Sweden/Japan, 1988, 87 min.

director.gif (905 bytes)Kjell-Åke Andersson 


Dennis Christopher - John
Edita Brychta - Sally
Anita Wall - Jennifer
Stellan Skarsgård -Matt
Lena Olin - Sue
Helena Bergström - Bonnie
Sven Wolter - Zeb


6 May 1988 [Sweden]

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John (Dennis Christopher) is a legal assistant who investigates divorce cases in this offbeat comedy drama. He looks forward to marriage to his fiancee Sally (Edith  Brychta), but his daydream is interrupted when a model plane crashes through his window. A bratty kid enters the room, followed by the child's parents, another brother, two daughters and the grandmother.

The family ignores John's protests and threats to call the police. Although he has never seen these people before, everyone assures John he is among friends. He is seduced by the oldest daughter, and the son make a pass at Sally before the youngest daughter makes a pass at John. His once-predictable world is turned upside down with the arrival of his mysterious "friends."

button_box.gif (205 bytes)ACCOLADES:

Won a Guldbagge for Best Cinematography by Peter Mokrosinski

button_box.gif (205 bytes)PRODUCTION NOTES:

Friends is based on a 1967 play written by Japanese novelist, dramatist and photographer Kôbô Abé. The major themes of his work are the alienation of the individual, the loss of identity, and the absurdity of human existence, which has engendered comparisons to Kafka, Beckett and Harold Pinter. In Friends, though the members of the family who invade this apartment claim to be devoting themselves to social good, their actions are cruelly destructive. This collaboration between Japan and Sweden was wrought with production problems. In the end the Japanese producer had first-time director Kjell-Ake Andersson write the film's script. It was filmed in 1988 in both Stockholm and in Calgary, Canada.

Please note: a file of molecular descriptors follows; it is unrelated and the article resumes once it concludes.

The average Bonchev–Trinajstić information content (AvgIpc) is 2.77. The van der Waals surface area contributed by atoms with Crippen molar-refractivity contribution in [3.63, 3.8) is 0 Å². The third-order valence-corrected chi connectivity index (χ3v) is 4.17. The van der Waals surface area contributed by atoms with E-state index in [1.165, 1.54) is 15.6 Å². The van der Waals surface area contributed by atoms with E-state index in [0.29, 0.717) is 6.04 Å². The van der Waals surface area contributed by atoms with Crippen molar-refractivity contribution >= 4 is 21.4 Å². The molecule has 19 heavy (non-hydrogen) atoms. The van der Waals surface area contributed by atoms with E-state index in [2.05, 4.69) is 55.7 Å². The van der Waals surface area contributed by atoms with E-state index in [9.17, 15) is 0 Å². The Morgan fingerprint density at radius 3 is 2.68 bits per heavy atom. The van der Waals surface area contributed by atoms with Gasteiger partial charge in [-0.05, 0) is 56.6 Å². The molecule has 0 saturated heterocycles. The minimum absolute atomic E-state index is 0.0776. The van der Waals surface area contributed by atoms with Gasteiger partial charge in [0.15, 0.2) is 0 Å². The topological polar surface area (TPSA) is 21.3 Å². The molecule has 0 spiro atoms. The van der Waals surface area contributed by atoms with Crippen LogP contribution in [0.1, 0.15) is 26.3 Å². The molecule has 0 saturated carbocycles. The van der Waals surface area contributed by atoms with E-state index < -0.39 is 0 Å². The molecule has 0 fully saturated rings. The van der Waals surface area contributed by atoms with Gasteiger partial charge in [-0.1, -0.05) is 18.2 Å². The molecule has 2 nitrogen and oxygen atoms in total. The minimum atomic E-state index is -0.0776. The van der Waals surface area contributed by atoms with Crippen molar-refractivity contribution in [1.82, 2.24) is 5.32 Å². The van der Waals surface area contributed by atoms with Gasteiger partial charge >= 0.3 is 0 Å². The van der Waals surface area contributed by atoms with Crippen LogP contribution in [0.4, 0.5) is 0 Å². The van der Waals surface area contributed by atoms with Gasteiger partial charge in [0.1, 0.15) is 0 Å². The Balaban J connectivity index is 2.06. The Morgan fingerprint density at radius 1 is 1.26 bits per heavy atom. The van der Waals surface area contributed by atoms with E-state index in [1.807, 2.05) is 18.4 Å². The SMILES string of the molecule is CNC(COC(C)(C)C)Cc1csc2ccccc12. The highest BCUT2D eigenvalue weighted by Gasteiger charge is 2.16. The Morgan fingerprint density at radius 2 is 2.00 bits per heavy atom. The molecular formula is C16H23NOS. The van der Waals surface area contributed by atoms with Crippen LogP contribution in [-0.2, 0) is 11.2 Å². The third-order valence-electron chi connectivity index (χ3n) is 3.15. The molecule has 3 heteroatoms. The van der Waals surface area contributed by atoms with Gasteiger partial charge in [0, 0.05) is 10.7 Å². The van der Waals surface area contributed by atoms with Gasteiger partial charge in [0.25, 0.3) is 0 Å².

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Scene from "Friends"

button_box.gif (205 bytes)DETAILED DESCRIPTION OF FILM:

This is an absurdist play about strangers taking over a person's house and home. At night in the city, a family of eight emerges from nowhere. It comprises the 80-year-old grandmother, the gentlemanly-looking father, the mother, the eldest son who used to be a private detective, the second son who used to be an amateur actor, the spinsterly eldest daughter, the pure and attractive second daughter, and the impish youngest daughter. Their mission is to find lonely residents in the city and offer friendship.

One night, this family visits a man in his apartment unit and finds an excuse to enter his rooms. The man angrily accuses them of illegal entry and calls the police. The two policemen who arrive and the landlord write him off as deluded and leave. The family members prepare dinner, start fights, and gradually take over the household. The man suddenly realizes that the eldest brother has stolen his wallet, but the father rationalizes his son's actions as a means of managing the man's wealth. The family members continue their barrage of rationalization in every way possible; the man finally gives in and offers them his money and belongings in exchange for their departure.

Singing the "Broken Necklace" song, the family emphasizes the happiness of togetherness. However, the man persists in his desire to be alone. Furthermore, the man turns out to have a fiancée. She is becoming suspicious of the changes in him and visits his home to question him. But the family members get around her, too. Persuaded by the eldest daughter, the man gives up trying to drive out the family and tries to escape instead. His attempt is discovered and he is shut up in a cage. Locked up, the man gradually loses interest in the outer world of work and in his fiancée. When he is about to get hold of the key to the cage from the second daughter, he dies from a moment of excessive joy. Saying, "If he had only not been so defiant, we would only have been good neighbors to him," the second daughter laments his death. The family members gather together, march out of the apartment, and disappear into thin air.